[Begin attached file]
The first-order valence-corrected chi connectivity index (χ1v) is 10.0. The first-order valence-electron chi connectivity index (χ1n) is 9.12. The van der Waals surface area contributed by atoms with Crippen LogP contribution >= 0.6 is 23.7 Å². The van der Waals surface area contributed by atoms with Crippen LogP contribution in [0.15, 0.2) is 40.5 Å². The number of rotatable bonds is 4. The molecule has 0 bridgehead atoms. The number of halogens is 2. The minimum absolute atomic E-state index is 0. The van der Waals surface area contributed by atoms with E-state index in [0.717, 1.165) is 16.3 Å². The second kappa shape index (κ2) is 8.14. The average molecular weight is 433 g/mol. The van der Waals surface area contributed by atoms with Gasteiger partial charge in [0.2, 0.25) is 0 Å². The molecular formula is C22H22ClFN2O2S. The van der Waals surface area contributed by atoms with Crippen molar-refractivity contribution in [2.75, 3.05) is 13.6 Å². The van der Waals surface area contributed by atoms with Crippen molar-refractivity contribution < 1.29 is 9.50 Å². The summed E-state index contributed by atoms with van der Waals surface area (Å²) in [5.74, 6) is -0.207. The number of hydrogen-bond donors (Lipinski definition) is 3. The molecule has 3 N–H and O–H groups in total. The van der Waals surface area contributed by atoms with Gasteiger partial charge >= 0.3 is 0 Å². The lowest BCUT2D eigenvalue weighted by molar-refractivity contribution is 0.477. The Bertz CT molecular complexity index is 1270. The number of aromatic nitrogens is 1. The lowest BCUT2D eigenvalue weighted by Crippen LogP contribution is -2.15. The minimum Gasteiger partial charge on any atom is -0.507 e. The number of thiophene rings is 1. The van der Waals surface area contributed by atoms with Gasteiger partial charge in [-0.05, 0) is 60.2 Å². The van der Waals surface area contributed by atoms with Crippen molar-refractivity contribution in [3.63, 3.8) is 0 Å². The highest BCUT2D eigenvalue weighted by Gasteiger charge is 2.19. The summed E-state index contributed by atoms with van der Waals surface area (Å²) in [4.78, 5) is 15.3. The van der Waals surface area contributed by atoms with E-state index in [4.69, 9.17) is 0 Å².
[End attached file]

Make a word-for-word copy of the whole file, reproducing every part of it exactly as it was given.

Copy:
The first-order valence-corrected chi connectivity index (χ1v) is 10.0. The first-order valence-electron chi connectivity index (χ1n) is 9.12. The van der Waals surface area contributed by atoms with Crippen LogP contribution >= 0.6 is 23.7 Å². The van der Waals surface area contributed by atoms with Crippen LogP contribution in [0.15, 0.2) is 40.5 Å². The number of rotatable bonds is 4. The molecule has 0 bridgehead atoms. The number of halogens is 2. The minimum absolute atomic E-state index is 0. The van der Waals surface area contributed by atoms with E-state index in [0.717, 1.165) is 16.3 Å². The second kappa shape index (κ2) is 8.14. The average molecular weight is 433 g/mol. The van der Waals surface area contributed by atoms with Gasteiger partial charge in [0.2, 0.25) is 0 Å². The molecular formula is C22H22ClFN2O2S. The van der Waals surface area contributed by atoms with Crippen molar-refractivity contribution in [2.75, 3.05) is 13.6 Å². The van der Waals surface area contributed by atoms with Crippen molar-refractivity contribution < 1.29 is 9.50 Å². The summed E-state index contributed by atoms with van der Waals surface area (Å²) in [5.74, 6) is -0.207. The number of hydrogen-bond donors (Lipinski definition) is 3. The molecule has 3 N–H and O–H groups in total. The van der Waals surface area contributed by atoms with Gasteiger partial charge >= 0.3 is 0 Å². The lowest BCUT2D eigenvalue weighted by molar-refractivity contribution is 0.477. The Bertz CT molecular complexity index is 1270. The number of aromatic nitrogens is 1. The lowest BCUT2D eigenvalue weighted by Crippen LogP contribution is -2.15. The minimum Gasteiger partial charge on any atom is -0.507 e. The number of thiophene rings is 1. The van der Waals surface area contributed by atoms with Gasteiger partial charge in [-0.05, 0) is 60.2 Å². The van der Waals surface area contributed by atoms with Crippen molar-refractivity contribution in [3.63, 3.8) is 0 Å². The highest BCUT2D eigenvalue weighted by Gasteiger charge is 2.19. The summed E-state index contributed by atoms with van der Waals surface area (Å²) in [4.78, 5) is 15.3. The van der Waals surface area contributed by atoms with E-state index in [4.69, 9.17) is 0 Å².